A Jewish-American Deli Fan Embarks on a 16,000-Mile Motorbike Journey (Chicago Eater)
This article first appeared in Chicago Eater.
Chicago’s famed Manny’s Deli was the starting point for a local motorcycle enthusiast’s 16,000-mile journey as he draws attention to the hunger crisis that has swept the U.S. during the COVID-19 pandemic.
Steve Goode is a retired real estate broker living in suburban Deerfield with a passion for Jewish-American deli food. He plans to visit 42 Jewish delis across the country over the course of 75 days. He and around 30 other riders rolled into Manny’s to eat and celebrate before hitting the road on Tuesday.
“You’d see everyone from presidents to construction people at Manny’s,” Goode says, “They get a cross section of Chicagoans… Each deli has its own special cache, its own feel. It’s like going to national parks — they all have their own specialty that obviously keeps them in business and makes them top of their field.”
Dubbed “the Great American Deli Schlep,” the trip was inspired by a nation-wide deli map published in 2018 by Jewish food website the Nosher. It’s also a partnership with Jewish anti-hunger nonprofit MAZON, which advocates for public policy changes to support hungry people regardless of religion or ethnicity. Goode will head east toward Maine, then head south to Florida, west to California, then north to Washington, before heading east and looping back home.
A regular at Manny’s since he was a boy growing up on Chicago’s South Side, Goode says he’s eager to put his vast experience with cross-country motorcycle trips (including one to every national park in 48 states) to good use.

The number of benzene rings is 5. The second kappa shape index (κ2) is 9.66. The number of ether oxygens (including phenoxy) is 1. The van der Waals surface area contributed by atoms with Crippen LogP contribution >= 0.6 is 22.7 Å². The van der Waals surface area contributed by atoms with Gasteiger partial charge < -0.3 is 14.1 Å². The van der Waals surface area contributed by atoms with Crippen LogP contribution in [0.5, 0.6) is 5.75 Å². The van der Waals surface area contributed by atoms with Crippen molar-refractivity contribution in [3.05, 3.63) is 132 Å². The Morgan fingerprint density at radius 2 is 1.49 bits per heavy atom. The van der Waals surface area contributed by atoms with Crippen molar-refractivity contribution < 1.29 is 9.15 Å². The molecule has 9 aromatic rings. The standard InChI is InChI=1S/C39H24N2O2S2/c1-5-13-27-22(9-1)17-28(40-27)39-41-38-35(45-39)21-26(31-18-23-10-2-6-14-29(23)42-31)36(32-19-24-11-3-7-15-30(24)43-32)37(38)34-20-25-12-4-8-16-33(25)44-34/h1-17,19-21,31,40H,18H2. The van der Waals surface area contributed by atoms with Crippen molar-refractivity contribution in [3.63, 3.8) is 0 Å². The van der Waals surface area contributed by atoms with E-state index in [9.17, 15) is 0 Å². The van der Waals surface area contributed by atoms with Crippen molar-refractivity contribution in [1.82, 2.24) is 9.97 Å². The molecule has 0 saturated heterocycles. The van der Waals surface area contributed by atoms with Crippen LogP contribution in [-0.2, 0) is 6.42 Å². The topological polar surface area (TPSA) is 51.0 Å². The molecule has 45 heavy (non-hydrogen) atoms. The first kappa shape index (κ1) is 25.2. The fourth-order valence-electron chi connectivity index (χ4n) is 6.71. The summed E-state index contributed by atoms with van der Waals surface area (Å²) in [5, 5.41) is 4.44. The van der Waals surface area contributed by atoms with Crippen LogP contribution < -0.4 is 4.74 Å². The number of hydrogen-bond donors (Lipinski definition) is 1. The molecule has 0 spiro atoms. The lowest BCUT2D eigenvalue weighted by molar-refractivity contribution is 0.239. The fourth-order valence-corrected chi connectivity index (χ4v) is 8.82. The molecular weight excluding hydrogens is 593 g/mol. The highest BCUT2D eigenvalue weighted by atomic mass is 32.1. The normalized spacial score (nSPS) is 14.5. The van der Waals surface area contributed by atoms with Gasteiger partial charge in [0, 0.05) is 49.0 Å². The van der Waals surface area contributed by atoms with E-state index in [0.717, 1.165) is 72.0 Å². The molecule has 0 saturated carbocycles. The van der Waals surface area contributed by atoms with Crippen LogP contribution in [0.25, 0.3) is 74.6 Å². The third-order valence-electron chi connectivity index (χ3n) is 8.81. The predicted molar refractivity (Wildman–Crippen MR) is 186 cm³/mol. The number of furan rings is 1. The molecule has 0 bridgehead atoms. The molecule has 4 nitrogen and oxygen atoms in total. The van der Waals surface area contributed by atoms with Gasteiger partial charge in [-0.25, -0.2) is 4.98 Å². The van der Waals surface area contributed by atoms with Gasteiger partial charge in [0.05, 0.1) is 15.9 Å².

Goode points to MAZON’s focus on policy change as a means of making a difference: “Interstate highway systems weren’t built by a single state or community — they were built on a federal level,” he says. “No one deli is going to address or solve the problem. Fighting hunger, all kinds of hunger, also needs to be on that [federal] level… It’s not a matter of resources. It’s a matter of political will to solve it.”
He’ll make most of the trip alone, posting updates to MAZON’s blog, but in each city plans to meet up with local members of the Jewish Motorcyclists Alliance and ride into town as a group. He’ll mix noshing and kibbitzing with advocacy at famous deli hotspots like Katz’s in New York City, Canter’s in Los Angeles, and Zingerman’s in Ann Arbor, Michigan. The project unintentionally coincides with a spike in antisemitic attacks in the U.S.
The pandemic and resulting unemployment crisis have severely exacerbated hunger and food insecurity, both in Chicago and across the U.S. Since the virus began to spread in March 2020, the number of Americans facing hunger doubled, growing from 40 to 80 million, MAZON reports. That mirrors the rates in Cook County, where food insecurity last year rose by 51 percent, according to the Greater Chicago Food Depository.
For Manny’s owner Dan Raskin, the trip and resulting press is good for both the fight against hunger and for Jewish delis. The rising cost of meat is a huge challenge for businesses like his that are famous for massive brisket and corned beef sandwiches, he says. Many Jewish American delis are small, sell food that is costly and labor-intensive, and lack staff with the online ordering know-how and savvy social media that helped Manny’s stay viable since March 2020.
Manny’s over the past year has also partnered with World Central Kitchen, chef and activist José Andrés’ charity, to feed hungry Chicagoans, frontline workers, and voters on Election Day. The experience showed Raskin the severity of hunger issues in his own city.
“The pandemic really gave me time to see what was happening outside of Manny’s,” he says. “I was busy in my routine working six or seven days a week, and all of a sudden we had no business. I started partnering with groups that brought me to other parts of Chicago where people need help. It’s opened up a new place in my heart to want to give back and help people when we can.”